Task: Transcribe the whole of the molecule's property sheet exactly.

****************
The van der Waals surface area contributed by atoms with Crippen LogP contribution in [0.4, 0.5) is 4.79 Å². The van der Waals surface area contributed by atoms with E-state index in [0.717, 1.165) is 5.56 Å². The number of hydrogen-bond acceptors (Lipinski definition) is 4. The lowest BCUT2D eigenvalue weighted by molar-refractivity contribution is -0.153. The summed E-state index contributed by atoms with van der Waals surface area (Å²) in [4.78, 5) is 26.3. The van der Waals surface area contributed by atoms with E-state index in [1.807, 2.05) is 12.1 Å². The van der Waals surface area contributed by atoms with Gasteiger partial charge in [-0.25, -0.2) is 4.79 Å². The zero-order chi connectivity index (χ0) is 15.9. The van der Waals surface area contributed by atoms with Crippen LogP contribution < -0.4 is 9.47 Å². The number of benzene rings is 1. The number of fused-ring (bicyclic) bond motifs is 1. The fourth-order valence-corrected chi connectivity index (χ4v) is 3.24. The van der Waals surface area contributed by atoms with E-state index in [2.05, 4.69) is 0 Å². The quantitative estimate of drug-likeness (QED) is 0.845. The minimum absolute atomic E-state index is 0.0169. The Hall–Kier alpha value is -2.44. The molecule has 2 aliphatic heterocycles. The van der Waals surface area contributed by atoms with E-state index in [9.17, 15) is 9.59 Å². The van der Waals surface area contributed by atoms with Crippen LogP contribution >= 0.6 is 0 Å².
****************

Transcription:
The van der Waals surface area contributed by atoms with Crippen LogP contribution in [0.4, 0.5) is 4.79 Å². The van der Waals surface area contributed by atoms with E-state index in [0.717, 1.165) is 5.56 Å². The number of hydrogen-bond acceptors (Lipinski definition) is 4. The lowest BCUT2D eigenvalue weighted by molar-refractivity contribution is -0.153. The summed E-state index contributed by atoms with van der Waals surface area (Å²) in [4.78, 5) is 26.3. The van der Waals surface area contributed by atoms with E-state index in [1.807, 2.05) is 12.1 Å². The van der Waals surface area contributed by atoms with Gasteiger partial charge in [-0.25, -0.2) is 4.79 Å². The zero-order chi connectivity index (χ0) is 15.9. The van der Waals surface area contributed by atoms with Crippen LogP contribution < -0.4 is 9.47 Å². The number of benzene rings is 1. The number of fused-ring (bicyclic) bond motifs is 1. The fourth-order valence-corrected chi connectivity index (χ4v) is 3.24. The van der Waals surface area contributed by atoms with E-state index in [2.05, 4.69) is 0 Å². The quantitative estimate of drug-likeness (QED) is 0.845. The minimum absolute atomic E-state index is 0.0169. The Hall–Kier alpha value is -2.44. The molecule has 2 aliphatic heterocycles. The van der Waals surface area contributed by atoms with E-state index in [9.17, 15) is 9.59 Å². The van der Waals surface area contributed by atoms with Crippen LogP contribution >= 0.6 is 0 Å².